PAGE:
The structure of plant communities doesn’t only depend on the climate here and now and other current environmental factors, but also on climate changes in the distant past.
”It surprises us that climate changes millions of years ago have had such a strong impact on today’s palm communities in the various tropical regions,” says Professor Jens-Christian Svenning, who together with his colleague at Department of Bioscience at the University of Aarhus, lecturer W. Daniel Kissling, has headed a comprehensive new study of palm communities across the world.
“It’s particularly surprising that the effects of climate change can still be observed millions of years later.”
The findings have just been published in the scientific journal Proceedings of the National Academy of Sciences (PNAS).
The researchers have studied whether the internal genetic relations of palms in a region is dependent upon events from the past. Their hypothesis was that the composition is shaped by past climate changes.
They have compiled data for all the 2,400 known palm species in the world and studied their distribution using a genetic family tree for the palm trees.
This enabled them to calculate the internal relations of the various species within specific palm communities and relate them to factors such as data about past climate.
Comparing palm communities in Africa and South America proved particularly helpful to the researchers. The two continents are ideal for studying whether there’s a link between the structure of plant communities and past climate because the climate in the two regions has evolved in highly different ways over the past 30 million years.
The family composition of palms on the two continents was found to be highly different, says Svenning.
South America has many closely-related species, while those in Africa are more randomly related.
”It’s not possible to use today’s climate as an explanation of these differences,” he says. “We need to go back in time to understand the differences.”
Palm trees are an ancient group of plants. The first palms appeared in the late Cretaceous period, while dinosaurs still dominated wildlife.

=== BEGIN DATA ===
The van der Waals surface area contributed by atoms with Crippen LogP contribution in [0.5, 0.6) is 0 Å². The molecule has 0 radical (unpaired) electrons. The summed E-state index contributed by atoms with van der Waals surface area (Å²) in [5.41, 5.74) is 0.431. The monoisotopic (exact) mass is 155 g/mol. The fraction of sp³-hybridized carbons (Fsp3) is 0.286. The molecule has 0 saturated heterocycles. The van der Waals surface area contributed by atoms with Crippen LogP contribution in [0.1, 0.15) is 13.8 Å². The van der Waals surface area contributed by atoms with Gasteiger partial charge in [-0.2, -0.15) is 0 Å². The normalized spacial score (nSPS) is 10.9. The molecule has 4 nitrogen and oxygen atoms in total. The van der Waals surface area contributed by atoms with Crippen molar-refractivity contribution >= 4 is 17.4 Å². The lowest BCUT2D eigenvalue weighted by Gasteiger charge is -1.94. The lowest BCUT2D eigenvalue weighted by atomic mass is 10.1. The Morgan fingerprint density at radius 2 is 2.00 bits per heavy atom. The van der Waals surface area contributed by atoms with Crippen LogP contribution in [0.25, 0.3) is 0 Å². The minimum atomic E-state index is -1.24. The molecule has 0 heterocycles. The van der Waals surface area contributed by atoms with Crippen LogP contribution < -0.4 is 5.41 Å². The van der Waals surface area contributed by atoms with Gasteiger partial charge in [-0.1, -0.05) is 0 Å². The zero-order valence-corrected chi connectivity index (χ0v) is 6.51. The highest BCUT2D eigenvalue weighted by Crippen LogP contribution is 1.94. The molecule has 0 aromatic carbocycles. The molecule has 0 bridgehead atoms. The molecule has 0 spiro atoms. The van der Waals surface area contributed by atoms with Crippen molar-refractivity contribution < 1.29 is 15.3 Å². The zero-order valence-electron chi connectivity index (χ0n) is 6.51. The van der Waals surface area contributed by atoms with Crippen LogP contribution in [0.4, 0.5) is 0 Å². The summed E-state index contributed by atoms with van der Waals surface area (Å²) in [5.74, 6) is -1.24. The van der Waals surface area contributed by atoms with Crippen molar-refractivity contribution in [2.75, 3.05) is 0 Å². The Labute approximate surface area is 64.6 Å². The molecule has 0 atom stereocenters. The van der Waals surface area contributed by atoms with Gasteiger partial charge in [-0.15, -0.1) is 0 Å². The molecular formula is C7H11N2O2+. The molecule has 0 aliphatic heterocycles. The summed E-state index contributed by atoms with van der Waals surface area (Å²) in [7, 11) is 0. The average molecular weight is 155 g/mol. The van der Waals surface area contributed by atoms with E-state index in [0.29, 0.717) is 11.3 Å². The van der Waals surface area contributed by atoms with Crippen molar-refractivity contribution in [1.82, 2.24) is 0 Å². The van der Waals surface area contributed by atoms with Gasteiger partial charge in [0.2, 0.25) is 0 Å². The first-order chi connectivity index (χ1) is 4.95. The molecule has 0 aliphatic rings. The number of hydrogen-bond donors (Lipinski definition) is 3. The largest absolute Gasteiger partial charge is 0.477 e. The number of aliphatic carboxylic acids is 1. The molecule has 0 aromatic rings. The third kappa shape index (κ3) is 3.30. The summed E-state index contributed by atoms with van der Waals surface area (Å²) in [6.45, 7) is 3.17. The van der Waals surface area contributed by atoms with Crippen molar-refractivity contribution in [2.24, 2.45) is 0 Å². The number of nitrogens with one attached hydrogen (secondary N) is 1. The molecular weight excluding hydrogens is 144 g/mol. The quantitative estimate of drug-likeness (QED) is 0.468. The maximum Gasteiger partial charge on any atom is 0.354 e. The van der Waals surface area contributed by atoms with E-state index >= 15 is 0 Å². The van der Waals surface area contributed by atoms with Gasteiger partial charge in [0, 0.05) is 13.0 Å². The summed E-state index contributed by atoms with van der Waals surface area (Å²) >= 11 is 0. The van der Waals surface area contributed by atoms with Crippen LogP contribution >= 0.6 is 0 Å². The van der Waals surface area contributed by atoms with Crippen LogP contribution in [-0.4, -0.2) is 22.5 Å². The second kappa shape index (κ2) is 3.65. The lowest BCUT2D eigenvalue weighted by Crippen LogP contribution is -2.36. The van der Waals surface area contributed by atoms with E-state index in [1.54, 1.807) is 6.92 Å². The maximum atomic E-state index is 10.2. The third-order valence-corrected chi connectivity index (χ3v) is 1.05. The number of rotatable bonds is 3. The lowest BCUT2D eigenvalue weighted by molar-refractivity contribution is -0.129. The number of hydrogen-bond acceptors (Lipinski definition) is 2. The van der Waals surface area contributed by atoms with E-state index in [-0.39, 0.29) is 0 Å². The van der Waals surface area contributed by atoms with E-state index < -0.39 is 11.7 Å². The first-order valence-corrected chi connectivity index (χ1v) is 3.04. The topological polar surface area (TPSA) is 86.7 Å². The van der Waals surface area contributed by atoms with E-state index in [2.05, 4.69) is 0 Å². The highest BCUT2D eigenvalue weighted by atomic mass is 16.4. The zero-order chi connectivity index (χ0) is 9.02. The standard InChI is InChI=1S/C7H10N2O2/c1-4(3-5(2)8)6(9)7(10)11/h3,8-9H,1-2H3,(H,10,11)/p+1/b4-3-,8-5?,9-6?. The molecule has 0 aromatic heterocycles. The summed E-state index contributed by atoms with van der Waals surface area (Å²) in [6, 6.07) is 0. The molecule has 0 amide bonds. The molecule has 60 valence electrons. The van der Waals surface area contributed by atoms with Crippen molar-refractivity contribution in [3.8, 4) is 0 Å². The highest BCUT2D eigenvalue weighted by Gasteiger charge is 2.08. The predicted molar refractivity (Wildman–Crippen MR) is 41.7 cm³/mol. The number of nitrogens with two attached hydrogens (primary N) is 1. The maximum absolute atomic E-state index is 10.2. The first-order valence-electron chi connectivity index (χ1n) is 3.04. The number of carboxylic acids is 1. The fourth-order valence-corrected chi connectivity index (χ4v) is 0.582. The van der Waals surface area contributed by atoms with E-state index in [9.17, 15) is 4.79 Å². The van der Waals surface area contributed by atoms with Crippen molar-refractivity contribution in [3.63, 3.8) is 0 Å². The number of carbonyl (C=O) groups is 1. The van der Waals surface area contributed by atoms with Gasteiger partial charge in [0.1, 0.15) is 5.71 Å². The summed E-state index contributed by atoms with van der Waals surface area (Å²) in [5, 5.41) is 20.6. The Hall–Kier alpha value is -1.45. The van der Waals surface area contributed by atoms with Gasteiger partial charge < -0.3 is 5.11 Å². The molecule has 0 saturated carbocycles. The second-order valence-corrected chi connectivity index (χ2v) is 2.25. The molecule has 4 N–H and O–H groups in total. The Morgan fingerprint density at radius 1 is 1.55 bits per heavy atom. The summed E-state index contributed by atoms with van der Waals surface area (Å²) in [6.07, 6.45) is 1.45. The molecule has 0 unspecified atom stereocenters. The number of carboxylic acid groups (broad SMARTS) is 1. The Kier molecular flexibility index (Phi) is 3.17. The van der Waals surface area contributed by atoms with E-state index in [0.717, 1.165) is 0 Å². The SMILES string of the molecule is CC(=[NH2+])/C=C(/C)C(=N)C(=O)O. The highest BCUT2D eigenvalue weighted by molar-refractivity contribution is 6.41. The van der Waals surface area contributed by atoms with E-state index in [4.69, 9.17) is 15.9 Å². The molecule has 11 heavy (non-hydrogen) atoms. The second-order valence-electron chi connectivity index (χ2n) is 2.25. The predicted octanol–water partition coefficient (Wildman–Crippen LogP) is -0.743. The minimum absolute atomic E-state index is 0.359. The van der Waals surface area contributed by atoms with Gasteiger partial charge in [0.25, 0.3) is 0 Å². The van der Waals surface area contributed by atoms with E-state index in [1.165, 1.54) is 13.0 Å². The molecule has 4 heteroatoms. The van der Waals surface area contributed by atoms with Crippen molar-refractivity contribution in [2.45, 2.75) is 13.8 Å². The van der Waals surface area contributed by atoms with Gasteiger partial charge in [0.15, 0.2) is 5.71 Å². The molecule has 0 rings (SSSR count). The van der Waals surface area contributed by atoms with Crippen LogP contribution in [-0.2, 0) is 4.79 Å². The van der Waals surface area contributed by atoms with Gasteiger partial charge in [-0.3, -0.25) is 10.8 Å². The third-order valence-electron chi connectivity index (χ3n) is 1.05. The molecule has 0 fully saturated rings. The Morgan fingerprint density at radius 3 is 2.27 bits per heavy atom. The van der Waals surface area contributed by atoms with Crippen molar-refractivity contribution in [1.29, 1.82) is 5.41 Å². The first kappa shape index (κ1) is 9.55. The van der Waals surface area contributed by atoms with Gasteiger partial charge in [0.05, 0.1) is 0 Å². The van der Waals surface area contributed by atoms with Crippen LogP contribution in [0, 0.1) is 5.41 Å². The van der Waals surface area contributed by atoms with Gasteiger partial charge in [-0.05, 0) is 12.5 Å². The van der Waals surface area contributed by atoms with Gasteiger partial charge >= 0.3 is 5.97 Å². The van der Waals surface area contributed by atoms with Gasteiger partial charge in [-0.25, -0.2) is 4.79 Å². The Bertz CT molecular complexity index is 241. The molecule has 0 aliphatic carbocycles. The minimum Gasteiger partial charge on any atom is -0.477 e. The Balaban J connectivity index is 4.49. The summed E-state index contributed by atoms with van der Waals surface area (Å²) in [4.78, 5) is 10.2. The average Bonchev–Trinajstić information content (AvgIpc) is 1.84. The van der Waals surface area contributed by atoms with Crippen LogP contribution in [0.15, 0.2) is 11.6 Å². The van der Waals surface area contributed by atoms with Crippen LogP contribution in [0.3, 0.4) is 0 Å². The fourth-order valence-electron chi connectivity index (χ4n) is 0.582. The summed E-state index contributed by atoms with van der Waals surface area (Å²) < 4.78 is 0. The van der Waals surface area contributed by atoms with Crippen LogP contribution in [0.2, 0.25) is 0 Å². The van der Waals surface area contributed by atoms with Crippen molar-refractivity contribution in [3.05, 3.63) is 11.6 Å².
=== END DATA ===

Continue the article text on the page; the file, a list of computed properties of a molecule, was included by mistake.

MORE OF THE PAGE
Back then, South America and Africa had the same palm flora. Since then, however, the two continents have gone through highly different climate histories.
“The massive drying-out has caused a severe extinction of the African palm trees,” says the researcher. “And that’s why the African palm trees are dominated by few and randomly related species, which can be regarded as relics from the distant past.”
The difference between Africa and South America in this respect can only be explained by evolutionary theory.
In South America, where the climate was warm and humid, palm trees have had good living conditions, which have provided good opportunities for the evolution of a wealth of new species over the millions of years. The palms have, in other words, developed a high level of diversity.
In practice, such a formation of new species is usually highly unbalanced because only a few groups of species are successful and give rise to a majority of the new species. This is why the active formation of species in South America has led to palm communities dominated by closely-related species, explains Svenning.
Africa, on the other hand, has experienced a great extinction due to drying-out and the subsequent massive shrinkage of the African rainforests.
Palm trees are a species-rich group of plants with more than 2,400 species.
Palm trees are mainly found in Earth’s warmer regions, where they normally play an important part in the vegetation – a role they have played since their formation more than 80 million years ago.
Palm trees also play an important role for many fruit-eating animals, and for that reason they are commonly perceived as an ecological Keystone species.
They also play an important role as a livelihood for rural populations in many parts of the tropics.
Important commercial species include coconut, date and oil palms.
Which species have been affected and which have survived has been random, which helps explain the random family nature of today’s species-poor African palm communities, he explains.
The new findings challenge the widespread view that it’s the current conditions of the habitat and the competition among the species here and now that determine the structure of the biological community.
“What our study shows is that on the large scale there are completely different factors that play the important parts,” says Svenning.
“The most important one of these is the long-term climate history. Over the past 50 years it has been controlled by a general cooling of the Earth, coupled with a decline in CO2 levels and changes in the distribution of the continents.”